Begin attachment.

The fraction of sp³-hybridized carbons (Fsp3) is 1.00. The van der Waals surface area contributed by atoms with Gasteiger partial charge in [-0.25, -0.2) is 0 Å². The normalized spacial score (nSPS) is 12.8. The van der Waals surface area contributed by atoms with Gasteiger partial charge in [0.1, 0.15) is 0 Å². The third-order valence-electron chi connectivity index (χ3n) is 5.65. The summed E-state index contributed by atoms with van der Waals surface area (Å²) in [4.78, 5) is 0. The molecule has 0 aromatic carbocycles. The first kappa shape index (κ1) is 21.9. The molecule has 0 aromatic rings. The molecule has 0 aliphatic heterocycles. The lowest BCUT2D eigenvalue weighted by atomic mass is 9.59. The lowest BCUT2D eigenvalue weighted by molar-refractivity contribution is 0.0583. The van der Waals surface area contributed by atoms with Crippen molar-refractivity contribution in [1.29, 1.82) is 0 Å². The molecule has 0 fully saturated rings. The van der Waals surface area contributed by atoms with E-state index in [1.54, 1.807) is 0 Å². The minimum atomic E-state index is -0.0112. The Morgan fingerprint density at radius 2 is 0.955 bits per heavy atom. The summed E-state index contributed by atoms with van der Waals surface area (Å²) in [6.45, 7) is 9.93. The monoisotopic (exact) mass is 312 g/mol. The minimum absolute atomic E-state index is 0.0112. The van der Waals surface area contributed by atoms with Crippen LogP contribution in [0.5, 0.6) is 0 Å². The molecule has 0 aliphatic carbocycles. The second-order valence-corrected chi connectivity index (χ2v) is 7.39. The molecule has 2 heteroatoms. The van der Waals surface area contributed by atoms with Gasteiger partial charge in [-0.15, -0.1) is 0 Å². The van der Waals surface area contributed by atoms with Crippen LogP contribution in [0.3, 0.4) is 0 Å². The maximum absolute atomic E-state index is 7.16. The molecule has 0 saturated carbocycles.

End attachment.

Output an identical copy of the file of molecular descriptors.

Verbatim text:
The fraction of sp³-hybridized carbons (Fsp3) is 1.00. The van der Waals surface area contributed by atoms with Gasteiger partial charge in [-0.25, -0.2) is 0 Å². The normalized spacial score (nSPS) is 12.8. The van der Waals surface area contributed by atoms with Gasteiger partial charge in [0.1, 0.15) is 0 Å². The third-order valence-electron chi connectivity index (χ3n) is 5.65. The summed E-state index contributed by atoms with van der Waals surface area (Å²) in [4.78, 5) is 0. The molecule has 0 aromatic carbocycles. The first kappa shape index (κ1) is 21.9. The molecule has 0 aromatic rings. The molecule has 0 aliphatic heterocycles. The lowest BCUT2D eigenvalue weighted by atomic mass is 9.59. The lowest BCUT2D eigenvalue weighted by molar-refractivity contribution is 0.0583. The van der Waals surface area contributed by atoms with Crippen molar-refractivity contribution in [1.29, 1.82) is 0 Å². The molecule has 0 fully saturated rings. The van der Waals surface area contributed by atoms with E-state index in [1.54, 1.807) is 0 Å². The minimum atomic E-state index is -0.0112. The Morgan fingerprint density at radius 2 is 0.955 bits per heavy atom. The summed E-state index contributed by atoms with van der Waals surface area (Å²) in [6.45, 7) is 9.93. The monoisotopic (exact) mass is 312 g/mol. The minimum absolute atomic E-state index is 0.0112. The van der Waals surface area contributed by atoms with Crippen LogP contribution in [0.5, 0.6) is 0 Å². The molecule has 0 aliphatic carbocycles. The second-order valence-corrected chi connectivity index (χ2v) is 7.39. The molecule has 2 heteroatoms. The van der Waals surface area contributed by atoms with Gasteiger partial charge in [-0.15, -0.1) is 0 Å². The van der Waals surface area contributed by atoms with Crippen LogP contribution in [0.3, 0.4) is 0 Å². The maximum absolute atomic E-state index is 7.16. The molecule has 0 saturated carbocycles.